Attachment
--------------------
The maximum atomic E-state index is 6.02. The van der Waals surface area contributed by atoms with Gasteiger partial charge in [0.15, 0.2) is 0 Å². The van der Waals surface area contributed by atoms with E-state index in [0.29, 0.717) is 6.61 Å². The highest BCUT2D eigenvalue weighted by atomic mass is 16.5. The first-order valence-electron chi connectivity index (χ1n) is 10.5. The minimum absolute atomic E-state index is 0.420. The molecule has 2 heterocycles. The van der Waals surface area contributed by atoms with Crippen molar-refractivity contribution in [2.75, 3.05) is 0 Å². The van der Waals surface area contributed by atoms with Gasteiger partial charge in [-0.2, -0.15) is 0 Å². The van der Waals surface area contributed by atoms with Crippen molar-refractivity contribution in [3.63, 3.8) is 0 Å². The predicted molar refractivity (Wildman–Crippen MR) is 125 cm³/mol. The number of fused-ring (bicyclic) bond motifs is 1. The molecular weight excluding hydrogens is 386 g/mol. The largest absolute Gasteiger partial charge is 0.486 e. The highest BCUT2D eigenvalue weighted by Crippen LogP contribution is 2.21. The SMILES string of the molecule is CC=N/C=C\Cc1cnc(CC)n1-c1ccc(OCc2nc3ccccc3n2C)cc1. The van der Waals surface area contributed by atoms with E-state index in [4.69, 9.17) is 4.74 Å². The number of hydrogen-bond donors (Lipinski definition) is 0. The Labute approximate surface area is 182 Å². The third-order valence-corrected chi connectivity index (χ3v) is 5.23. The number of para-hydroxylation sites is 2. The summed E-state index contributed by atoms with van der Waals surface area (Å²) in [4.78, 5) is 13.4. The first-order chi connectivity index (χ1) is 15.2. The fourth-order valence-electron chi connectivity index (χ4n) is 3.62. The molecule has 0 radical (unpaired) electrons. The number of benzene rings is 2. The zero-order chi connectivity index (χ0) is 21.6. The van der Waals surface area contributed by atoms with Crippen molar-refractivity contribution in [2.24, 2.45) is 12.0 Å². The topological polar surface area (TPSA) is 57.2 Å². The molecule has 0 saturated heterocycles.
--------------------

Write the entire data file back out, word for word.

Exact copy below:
The maximum atomic E-state index is 6.02. The van der Waals surface area contributed by atoms with Gasteiger partial charge in [0.15, 0.2) is 0 Å². The van der Waals surface area contributed by atoms with E-state index in [0.29, 0.717) is 6.61 Å². The highest BCUT2D eigenvalue weighted by atomic mass is 16.5. The first-order valence-electron chi connectivity index (χ1n) is 10.5. The minimum absolute atomic E-state index is 0.420. The molecule has 2 heterocycles. The van der Waals surface area contributed by atoms with Crippen molar-refractivity contribution in [2.75, 3.05) is 0 Å². The van der Waals surface area contributed by atoms with Gasteiger partial charge in [-0.2, -0.15) is 0 Å². The van der Waals surface area contributed by atoms with Crippen molar-refractivity contribution in [3.63, 3.8) is 0 Å². The predicted molar refractivity (Wildman–Crippen MR) is 125 cm³/mol. The number of fused-ring (bicyclic) bond motifs is 1. The molecular weight excluding hydrogens is 386 g/mol. The largest absolute Gasteiger partial charge is 0.486 e. The highest BCUT2D eigenvalue weighted by Crippen LogP contribution is 2.21. The SMILES string of the molecule is CC=N/C=C\Cc1cnc(CC)n1-c1ccc(OCc2nc3ccccc3n2C)cc1. The van der Waals surface area contributed by atoms with E-state index in [4.69, 9.17) is 4.74 Å². The number of hydrogen-bond donors (Lipinski definition) is 0. The Labute approximate surface area is 182 Å². The third-order valence-corrected chi connectivity index (χ3v) is 5.23. The number of para-hydroxylation sites is 2. The summed E-state index contributed by atoms with van der Waals surface area (Å²) in [4.78, 5) is 13.4. The first-order chi connectivity index (χ1) is 15.2. The fourth-order valence-electron chi connectivity index (χ4n) is 3.62. The molecule has 0 radical (unpaired) electrons. The number of benzene rings is 2. The zero-order chi connectivity index (χ0) is 21.6. The van der Waals surface area contributed by atoms with Crippen molar-refractivity contribution in [2.24, 2.45) is 12.0 Å². The topological polar surface area (TPSA) is 57.2 Å². The molecule has 0 saturated heterocycles.